“Do you remember that part, in the Wizard of Oz, when the witch is dead and the Munchkins start singing? Think that kind of happiness.”
Julie Mulhern, from “The Deep End”
The New York Times is unable to contain its glee at Russia’s having had to cancel its Victory Day celebrations. There was no end of negative press directed at Putin for having not yet announced postponement or cancellation, because it looked for a bit as if Russia was going to go for herd immunity rather than bringing everything to a grinding halt, and sequestering its terrified citizens in their homes as the west has done. But finally the number of Russian infections began to rocket encouragingly upward, and something had to be done. So it was lockdown, Victory Day postponed indefinitely, and the Times couldn’t be happier.
The Times has been going downhill at quite a clip ever since the mendacious aluminum-tubes nonsense in the runup to the American invasion of Iraq, and in fact the Times was an enthusiastic promoter of that war in general, swaddling itself in righteousness when serial liar Judith Miller went to jail rather than reveal her sources. It was a ‘proud but awful moment for The Times’, but heroine Miller ‘surrendered her liberty in defense of a greater liberty’. Give me a moment, will you? I want to put on some violins.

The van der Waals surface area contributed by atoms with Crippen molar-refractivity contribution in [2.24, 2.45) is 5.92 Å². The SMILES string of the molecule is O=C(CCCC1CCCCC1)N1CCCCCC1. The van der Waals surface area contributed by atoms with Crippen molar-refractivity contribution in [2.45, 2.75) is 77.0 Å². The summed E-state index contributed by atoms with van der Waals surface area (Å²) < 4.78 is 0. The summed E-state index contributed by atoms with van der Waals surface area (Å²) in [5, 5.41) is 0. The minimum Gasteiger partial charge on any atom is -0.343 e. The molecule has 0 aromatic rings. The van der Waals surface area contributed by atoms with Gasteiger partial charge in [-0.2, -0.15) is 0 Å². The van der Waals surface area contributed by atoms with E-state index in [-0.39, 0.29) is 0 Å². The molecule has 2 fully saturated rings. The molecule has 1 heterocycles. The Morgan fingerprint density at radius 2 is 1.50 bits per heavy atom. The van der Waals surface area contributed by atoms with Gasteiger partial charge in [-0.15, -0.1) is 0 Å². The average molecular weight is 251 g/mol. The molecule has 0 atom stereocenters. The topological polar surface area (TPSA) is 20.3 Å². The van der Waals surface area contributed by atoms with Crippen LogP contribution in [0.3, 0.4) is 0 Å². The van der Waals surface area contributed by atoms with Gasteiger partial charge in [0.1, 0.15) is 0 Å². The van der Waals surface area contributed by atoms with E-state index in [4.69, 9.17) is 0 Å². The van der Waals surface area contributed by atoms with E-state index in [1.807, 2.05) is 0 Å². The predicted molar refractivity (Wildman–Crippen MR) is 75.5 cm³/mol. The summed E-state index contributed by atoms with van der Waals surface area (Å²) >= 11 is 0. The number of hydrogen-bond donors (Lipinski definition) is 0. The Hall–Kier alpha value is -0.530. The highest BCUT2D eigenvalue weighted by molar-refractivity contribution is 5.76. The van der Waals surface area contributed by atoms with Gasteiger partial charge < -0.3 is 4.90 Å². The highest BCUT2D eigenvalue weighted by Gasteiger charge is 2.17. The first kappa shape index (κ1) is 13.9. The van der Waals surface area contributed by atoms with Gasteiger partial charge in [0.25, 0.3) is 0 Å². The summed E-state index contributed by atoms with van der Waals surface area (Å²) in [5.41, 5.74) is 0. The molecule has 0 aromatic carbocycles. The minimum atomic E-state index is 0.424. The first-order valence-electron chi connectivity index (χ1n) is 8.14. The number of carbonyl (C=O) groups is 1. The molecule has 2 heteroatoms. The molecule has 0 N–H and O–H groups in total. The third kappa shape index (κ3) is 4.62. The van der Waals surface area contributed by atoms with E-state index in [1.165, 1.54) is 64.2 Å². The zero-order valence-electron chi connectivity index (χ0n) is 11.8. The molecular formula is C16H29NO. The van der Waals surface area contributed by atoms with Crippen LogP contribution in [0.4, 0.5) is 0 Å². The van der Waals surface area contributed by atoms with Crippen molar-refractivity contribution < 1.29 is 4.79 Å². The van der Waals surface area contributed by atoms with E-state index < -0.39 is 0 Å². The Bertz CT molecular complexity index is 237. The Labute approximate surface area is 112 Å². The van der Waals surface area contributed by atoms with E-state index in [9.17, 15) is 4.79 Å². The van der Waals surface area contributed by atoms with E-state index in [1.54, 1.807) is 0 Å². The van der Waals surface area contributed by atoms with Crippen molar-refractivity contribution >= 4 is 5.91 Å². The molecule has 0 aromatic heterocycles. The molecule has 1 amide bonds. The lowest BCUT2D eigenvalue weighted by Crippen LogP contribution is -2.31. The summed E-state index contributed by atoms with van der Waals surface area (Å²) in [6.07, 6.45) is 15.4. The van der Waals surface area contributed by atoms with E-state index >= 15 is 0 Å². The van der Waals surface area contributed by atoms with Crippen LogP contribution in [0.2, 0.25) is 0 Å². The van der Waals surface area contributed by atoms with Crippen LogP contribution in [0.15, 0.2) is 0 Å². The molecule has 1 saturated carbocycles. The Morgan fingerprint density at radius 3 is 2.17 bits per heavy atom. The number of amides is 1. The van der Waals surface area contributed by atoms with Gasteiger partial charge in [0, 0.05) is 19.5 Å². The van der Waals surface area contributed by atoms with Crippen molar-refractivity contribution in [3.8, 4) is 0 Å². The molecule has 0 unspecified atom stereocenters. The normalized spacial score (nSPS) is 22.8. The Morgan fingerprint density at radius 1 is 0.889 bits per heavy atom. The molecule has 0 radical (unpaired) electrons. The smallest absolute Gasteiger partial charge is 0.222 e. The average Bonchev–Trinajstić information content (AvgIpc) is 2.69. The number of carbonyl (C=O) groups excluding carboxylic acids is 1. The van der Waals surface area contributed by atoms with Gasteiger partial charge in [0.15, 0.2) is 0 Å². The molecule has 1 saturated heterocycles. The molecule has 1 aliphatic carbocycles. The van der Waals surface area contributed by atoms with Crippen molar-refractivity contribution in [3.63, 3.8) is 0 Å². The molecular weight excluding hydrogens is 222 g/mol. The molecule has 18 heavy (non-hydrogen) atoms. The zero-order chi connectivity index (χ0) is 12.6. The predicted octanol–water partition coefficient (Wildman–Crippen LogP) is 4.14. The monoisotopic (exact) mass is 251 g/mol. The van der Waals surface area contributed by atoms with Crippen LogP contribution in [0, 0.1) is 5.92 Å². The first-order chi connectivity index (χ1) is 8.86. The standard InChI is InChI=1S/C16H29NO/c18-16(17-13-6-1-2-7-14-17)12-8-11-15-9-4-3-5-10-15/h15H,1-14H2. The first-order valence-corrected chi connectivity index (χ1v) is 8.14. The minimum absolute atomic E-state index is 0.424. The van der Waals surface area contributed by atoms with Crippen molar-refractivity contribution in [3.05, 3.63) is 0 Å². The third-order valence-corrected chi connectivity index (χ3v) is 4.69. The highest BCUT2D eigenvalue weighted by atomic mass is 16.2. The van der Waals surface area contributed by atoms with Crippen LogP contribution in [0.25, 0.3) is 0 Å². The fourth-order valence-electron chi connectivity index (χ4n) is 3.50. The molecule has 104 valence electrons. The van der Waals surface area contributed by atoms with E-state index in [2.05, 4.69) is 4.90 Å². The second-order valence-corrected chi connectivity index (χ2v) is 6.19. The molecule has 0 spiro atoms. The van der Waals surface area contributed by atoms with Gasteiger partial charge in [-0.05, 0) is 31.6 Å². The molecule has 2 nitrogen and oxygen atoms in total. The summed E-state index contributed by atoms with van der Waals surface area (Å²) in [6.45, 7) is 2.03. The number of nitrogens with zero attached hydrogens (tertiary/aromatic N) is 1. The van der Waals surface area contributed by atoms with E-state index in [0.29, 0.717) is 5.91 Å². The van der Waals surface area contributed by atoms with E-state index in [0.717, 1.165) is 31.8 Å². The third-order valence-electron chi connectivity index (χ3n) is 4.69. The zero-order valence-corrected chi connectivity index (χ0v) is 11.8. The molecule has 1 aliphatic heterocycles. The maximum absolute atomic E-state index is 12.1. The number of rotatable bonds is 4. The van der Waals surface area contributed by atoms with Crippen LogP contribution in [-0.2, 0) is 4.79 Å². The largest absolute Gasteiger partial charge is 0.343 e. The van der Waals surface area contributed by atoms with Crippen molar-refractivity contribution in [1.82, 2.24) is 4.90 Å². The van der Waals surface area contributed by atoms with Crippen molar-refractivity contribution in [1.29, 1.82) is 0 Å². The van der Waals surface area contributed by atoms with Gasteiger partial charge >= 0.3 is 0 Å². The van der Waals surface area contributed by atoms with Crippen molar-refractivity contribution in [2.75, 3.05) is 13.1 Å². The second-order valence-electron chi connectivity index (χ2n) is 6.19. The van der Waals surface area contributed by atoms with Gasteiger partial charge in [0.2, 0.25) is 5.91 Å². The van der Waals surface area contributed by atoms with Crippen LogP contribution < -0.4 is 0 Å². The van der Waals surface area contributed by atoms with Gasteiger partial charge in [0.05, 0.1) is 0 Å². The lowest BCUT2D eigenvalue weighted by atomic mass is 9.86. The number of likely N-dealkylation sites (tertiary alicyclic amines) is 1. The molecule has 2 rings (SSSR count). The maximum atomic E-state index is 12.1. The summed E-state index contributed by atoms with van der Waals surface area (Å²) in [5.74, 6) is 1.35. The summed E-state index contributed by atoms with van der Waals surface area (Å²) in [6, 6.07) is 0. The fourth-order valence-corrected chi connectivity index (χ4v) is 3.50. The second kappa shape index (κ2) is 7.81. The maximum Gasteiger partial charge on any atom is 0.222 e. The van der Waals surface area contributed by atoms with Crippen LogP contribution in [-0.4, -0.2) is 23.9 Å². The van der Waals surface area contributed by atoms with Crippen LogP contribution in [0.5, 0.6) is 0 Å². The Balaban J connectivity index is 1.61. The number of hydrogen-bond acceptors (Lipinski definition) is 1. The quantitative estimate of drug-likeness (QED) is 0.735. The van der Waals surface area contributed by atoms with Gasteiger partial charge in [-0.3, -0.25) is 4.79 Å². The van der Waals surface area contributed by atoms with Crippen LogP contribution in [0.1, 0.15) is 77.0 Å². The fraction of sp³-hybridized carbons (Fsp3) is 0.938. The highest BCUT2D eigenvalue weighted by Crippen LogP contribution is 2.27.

Ah, that’s better. Inspiring, thank you, Judith. But in the end the Times’ blubbering about greater liberty looked a lot more like a heartstrings strumfest in defense of telling outrageous lies that got thousands upon thousands of innocent people killed, brought out the very worst in Americans in the grimy corridors of Abu Ghraib, and left a country so battered, demoralized and divided that it has never recovered to this day.
The foregoing is simply a measure of how far the Times has fallen, from standard-bearer for journalistic excellence to liberal demagogue, not fit to wrap fish and chips in. And the unseemly sneering and giggling of the authors of the subject piece should be regarded with the same contempt which would surely be directed at Russians who cheered at Independence Day celebrations having to be canceled in the United States – stick your tailgate parties up your tailgate, Amerikanski! Continue reading “It’s Their Party, and We’ll Laugh if We Want To.”→
“There is a cult of ignorance in the United States, and there has always been. The strain of anti-intellectualism has been a constant thread winding its way through our political and cultural life, nurtured by the false notion that democracy means that ‘my ignorance is just as good as your knowledge.”
― Issac Asimov
There’s a prejudice against making fun of the mad that spans all cultures, all ethnicities; mock the mentally ill at your peril, for some fair-minded citizen will surely intervene. Possibly many, enough to make you take to your heels, because those who were born without the ability to reason, or had it and lost it, are perhaps God’s most innocent children. There are few compensations for being born half-a-bubble off plumb, but one of them is anti-mockery armor. Having a laugh at the expense of the lunatic is bad form; something only dicks do, because it’s cheap and easy.